It’s true. The Internet is chock-full with articles and tutorials about how to write gripping prose. Indeed, these days it seems everyone knows how to teach writing.
Some think there is too much writing advice out there — they argue there are too many people who think they can teach others how to write. Others think the problem doesn’t necessarily lie in the sheer numbers of self-proclaimed teachers, but in the contrasting advice they offer — sometimes even after a conspicuous payment.
For sure, having too many choices can be problematic. But mainly for those who want to sell their product. In fact, they have to come up with both a solid product and marketing plan. Besides, the too-many-choices-burden-us theory isn’t as neat as it seems.
If you’re not sure about this, just think a second about what happens when there’s a monopoly — when only one player controls the offer. As a result, they can sell their product, even if it’s mediocre to say the least, at whatever price they want. And you, as a customer, can either suck it up or buy the shitty product and make do with it.
Hardly an ideal scenario, isn’t it?
However, if you’re still unconvinced, you can also look at this matter through the lens of magic. I mean, the more one treats writing like a magical and mysterious process — one only a few initiated can effectively teach — the more they do a disservice to writing itself.
Magic, the magic word
Our ancestors had a tendency to invoke magic every time they discovered something they couldn’t explain. And given they were massively ignorant, magic was everywhere. However, some rude individuals grew dissatisfied with that magic, supernatural mambo-jumble, and set out to find more reasonable answers.
They succeeded. And in the span of a few centuries, the earth was demoted from being the universe’s center to being a small planet orbiting a quite common type of star pertaining to a peripheral galaxy. Then came the theory of evolution and the man was put back in its place among all the other living beings. And now we have neural nets and AI systems able to learn by themselves. And someone is already speaking of how consciousness could emerge from inanimate things.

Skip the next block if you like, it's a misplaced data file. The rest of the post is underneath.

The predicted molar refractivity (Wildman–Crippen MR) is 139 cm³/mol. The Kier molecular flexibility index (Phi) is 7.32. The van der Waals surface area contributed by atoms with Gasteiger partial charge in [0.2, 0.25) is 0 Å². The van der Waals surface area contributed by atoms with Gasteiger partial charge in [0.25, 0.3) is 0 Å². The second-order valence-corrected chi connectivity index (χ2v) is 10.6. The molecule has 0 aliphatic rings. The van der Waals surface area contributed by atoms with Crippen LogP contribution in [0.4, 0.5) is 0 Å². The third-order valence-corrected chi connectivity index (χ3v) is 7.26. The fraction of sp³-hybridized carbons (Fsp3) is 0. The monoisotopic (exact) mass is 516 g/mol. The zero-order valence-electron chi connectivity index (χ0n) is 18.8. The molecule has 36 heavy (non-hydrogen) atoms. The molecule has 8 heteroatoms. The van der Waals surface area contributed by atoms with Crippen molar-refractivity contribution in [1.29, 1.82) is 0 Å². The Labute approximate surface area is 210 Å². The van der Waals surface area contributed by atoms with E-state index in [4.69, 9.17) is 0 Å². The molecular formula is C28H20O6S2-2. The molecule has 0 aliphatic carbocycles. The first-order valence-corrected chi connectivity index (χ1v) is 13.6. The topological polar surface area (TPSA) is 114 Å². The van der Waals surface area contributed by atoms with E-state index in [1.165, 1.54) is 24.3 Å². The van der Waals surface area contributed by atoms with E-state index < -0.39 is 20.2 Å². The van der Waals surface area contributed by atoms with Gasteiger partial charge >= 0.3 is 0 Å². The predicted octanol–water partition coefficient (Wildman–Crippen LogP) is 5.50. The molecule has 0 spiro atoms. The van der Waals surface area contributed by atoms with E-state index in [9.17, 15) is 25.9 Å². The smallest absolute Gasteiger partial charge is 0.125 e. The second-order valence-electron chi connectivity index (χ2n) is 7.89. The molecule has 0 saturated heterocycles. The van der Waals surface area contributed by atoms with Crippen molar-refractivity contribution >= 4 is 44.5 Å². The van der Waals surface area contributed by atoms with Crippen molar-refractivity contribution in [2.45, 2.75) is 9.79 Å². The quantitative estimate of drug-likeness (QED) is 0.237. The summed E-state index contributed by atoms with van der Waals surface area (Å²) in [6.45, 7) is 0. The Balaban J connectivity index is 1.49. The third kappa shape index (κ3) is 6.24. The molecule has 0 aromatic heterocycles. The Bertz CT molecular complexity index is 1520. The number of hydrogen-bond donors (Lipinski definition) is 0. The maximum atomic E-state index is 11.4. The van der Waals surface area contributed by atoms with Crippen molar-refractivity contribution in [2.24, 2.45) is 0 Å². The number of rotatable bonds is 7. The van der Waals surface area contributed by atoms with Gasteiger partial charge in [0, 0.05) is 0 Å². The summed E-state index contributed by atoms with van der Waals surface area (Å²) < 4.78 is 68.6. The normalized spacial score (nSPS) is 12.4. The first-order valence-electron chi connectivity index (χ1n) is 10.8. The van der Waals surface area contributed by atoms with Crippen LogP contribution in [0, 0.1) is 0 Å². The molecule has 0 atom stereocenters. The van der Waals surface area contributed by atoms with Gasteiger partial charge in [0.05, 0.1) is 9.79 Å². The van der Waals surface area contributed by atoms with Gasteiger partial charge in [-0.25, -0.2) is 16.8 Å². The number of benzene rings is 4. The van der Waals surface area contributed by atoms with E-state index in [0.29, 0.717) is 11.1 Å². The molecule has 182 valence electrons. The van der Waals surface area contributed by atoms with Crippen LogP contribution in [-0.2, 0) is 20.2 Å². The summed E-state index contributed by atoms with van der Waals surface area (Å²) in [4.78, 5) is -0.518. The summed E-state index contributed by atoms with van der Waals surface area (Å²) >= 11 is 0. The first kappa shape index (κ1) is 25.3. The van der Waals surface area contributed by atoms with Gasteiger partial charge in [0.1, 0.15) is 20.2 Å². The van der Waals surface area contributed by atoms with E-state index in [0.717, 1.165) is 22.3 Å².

Of course, magic is alluring in its simplicity. Magic offers a halo of mystery one can hide behind. Magic is only for the initiate, and on and on. However, the truth is quite different. Writing is something we humans learn when we are children. As a result, while there are various degrees of individual ability, like it is the case for everything else, there’s no magic involved in writing, and everybody can greatly improve their performance.
A time-tested solution
In any case, too much writing advice, contrasting writing advice, and so on represent only a minor problem. A problem that can’t be solved limiting the freedom to teach and disseminate their ideas of those who think they are outstanding teachers — or of scammers.
In fact, at the end of the day, if a guy is equipped with the tools of critical thinking, they can always tell when a piece of advice smells like a barrel of rotting anchovies. And, as a worst-case scenario, only now and then they will be uncertain about the quality of the information they’ve been provided.
And being uncertain isn’t a bad thing. Sure, being uncertain can be stressful, but it’s also a highly instructive experience. Because it forces you to work hard to come to a conclusion. It forces you to behave like those above-mentioned rude guys who kicked the earth from the center of the universe and put us back into the pen with all the other animals (here are two interesting articles about all this. 1 – 2.)
Besides, being able to reason in a sound and effective way is a skill that comes in handy in every aspect of life. Not just when you have to discern among contrasting writing advice. Critical thinking is really the key. It has helped us progress from caves to space stations. Now it can help prevent us from getting back into them damn caves.